Narrative, New Media, and Gaming is a course that focuses on how people tell stories in multiple media platforms, for different audiences and purposes, and in varied places and spaces. In this course, we will examine how different stories capture not only the imagination but also the people who tell them in ways we often don't expect. Students will not only explore stories that already exist; but also, they will create different stories using multiple media. In this section of the course for Spring 2018, one of the major assignments will center around a project where students will create a video game and concept highlighting one of the people or stories from Black Mountain College and its surrounding cultures and people, and these games and concepts will be shared along with the others participating in this Black Mountain College Semester Fellows Program.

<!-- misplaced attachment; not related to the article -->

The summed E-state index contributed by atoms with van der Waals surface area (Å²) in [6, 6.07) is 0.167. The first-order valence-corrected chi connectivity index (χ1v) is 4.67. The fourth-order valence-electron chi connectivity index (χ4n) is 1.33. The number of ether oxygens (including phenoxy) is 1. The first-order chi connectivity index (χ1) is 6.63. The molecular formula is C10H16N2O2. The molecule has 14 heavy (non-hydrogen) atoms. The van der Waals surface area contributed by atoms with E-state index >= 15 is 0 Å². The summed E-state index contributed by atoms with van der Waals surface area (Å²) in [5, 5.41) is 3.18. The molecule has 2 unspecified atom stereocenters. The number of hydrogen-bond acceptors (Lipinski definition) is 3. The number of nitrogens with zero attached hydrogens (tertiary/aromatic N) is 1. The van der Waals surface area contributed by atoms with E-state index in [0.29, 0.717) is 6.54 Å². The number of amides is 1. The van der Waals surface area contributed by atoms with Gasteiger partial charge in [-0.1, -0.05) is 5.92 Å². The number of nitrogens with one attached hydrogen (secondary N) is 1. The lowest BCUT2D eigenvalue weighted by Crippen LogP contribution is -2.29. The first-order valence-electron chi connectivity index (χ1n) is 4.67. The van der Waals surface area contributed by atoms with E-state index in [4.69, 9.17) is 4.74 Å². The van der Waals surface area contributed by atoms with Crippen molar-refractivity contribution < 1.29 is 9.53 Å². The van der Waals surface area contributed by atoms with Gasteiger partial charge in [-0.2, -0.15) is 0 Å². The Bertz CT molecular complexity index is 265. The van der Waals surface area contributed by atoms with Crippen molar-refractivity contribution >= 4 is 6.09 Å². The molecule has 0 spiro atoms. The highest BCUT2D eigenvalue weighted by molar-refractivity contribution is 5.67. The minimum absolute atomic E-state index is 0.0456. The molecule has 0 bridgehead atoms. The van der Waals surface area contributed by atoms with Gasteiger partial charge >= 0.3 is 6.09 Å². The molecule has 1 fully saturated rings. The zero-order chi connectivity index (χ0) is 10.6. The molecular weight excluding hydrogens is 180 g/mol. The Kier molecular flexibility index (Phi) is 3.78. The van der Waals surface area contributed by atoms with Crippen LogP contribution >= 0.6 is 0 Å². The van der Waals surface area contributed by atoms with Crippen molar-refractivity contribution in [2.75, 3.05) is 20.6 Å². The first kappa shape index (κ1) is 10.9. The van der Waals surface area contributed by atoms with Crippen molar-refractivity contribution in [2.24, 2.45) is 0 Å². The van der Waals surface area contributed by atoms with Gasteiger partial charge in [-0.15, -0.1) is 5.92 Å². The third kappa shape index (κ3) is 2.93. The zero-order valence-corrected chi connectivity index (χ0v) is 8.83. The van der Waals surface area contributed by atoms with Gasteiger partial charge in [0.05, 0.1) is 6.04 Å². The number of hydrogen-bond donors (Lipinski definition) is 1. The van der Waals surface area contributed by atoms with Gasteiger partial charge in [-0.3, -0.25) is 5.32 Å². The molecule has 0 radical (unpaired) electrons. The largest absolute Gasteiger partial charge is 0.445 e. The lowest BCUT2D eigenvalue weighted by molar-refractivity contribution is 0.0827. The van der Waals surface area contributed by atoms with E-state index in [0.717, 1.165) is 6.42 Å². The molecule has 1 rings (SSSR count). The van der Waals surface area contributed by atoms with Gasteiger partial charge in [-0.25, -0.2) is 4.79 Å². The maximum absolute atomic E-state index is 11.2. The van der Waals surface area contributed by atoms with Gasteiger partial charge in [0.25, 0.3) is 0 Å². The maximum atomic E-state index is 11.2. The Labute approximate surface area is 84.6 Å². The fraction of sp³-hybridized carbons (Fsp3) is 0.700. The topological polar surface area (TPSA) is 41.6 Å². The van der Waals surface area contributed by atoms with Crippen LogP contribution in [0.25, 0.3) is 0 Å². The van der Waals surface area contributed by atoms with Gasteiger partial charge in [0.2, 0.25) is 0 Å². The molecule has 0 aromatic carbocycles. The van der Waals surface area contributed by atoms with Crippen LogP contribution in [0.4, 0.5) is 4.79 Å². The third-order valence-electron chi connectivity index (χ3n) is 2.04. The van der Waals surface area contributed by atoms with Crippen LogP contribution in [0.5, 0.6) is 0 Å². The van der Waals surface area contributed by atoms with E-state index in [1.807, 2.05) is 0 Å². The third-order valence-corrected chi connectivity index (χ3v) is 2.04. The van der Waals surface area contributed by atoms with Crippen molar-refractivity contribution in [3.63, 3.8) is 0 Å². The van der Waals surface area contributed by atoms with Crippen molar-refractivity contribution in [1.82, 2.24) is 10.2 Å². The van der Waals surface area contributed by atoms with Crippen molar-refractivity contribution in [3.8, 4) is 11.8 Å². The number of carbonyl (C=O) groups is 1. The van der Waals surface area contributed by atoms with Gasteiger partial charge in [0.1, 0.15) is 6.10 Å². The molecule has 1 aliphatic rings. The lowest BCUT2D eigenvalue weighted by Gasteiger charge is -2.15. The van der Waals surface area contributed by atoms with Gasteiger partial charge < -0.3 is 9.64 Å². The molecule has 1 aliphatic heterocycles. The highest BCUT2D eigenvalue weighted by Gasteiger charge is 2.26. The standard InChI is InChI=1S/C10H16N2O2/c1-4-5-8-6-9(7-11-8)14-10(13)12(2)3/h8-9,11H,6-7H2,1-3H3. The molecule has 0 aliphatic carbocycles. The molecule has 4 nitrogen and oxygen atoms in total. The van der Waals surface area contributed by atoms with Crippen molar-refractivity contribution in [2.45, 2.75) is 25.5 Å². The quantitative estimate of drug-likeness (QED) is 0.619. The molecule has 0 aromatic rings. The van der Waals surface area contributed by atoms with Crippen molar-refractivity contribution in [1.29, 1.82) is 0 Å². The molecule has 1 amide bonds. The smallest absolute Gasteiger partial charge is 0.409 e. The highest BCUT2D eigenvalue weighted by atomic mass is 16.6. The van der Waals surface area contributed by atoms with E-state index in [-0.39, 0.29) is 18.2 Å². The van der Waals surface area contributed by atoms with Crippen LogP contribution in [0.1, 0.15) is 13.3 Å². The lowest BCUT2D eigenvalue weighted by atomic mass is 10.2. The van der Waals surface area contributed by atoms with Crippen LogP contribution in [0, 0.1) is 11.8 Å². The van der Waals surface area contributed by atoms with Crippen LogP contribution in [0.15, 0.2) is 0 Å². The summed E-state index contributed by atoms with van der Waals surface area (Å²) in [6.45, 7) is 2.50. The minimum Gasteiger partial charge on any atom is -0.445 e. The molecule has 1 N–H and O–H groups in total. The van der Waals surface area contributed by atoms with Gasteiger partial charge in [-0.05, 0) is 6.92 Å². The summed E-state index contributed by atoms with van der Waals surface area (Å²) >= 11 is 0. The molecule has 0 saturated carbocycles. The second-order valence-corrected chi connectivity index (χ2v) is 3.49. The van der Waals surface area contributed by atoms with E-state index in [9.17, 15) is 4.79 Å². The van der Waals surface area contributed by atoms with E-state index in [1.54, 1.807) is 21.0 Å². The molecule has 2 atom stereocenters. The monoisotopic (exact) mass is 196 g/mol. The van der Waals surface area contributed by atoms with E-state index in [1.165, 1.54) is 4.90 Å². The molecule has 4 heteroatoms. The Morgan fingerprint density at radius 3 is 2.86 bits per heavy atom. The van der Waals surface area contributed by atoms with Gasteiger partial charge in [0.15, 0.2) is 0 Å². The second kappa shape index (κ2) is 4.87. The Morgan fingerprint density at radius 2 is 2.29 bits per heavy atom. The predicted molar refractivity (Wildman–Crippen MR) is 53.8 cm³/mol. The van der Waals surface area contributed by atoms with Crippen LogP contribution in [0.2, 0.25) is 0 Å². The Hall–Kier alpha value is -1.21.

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Theresa Redmond

In Media Literacy, students engage in critical examination of mediated communications across a variety of forms, actively analyzing and evaluating message purposes, productions and effects. During the BMC semester, students will extend current course topics in representation, race and identity through an investigation of how issues and ideas related to race between 1952-57 in the Swannanoa Valley region were framed in media. Students will study both dominate and oppositional representations and depictions of race in the region during this time, creating content for the digital timeline.

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Christina Sornito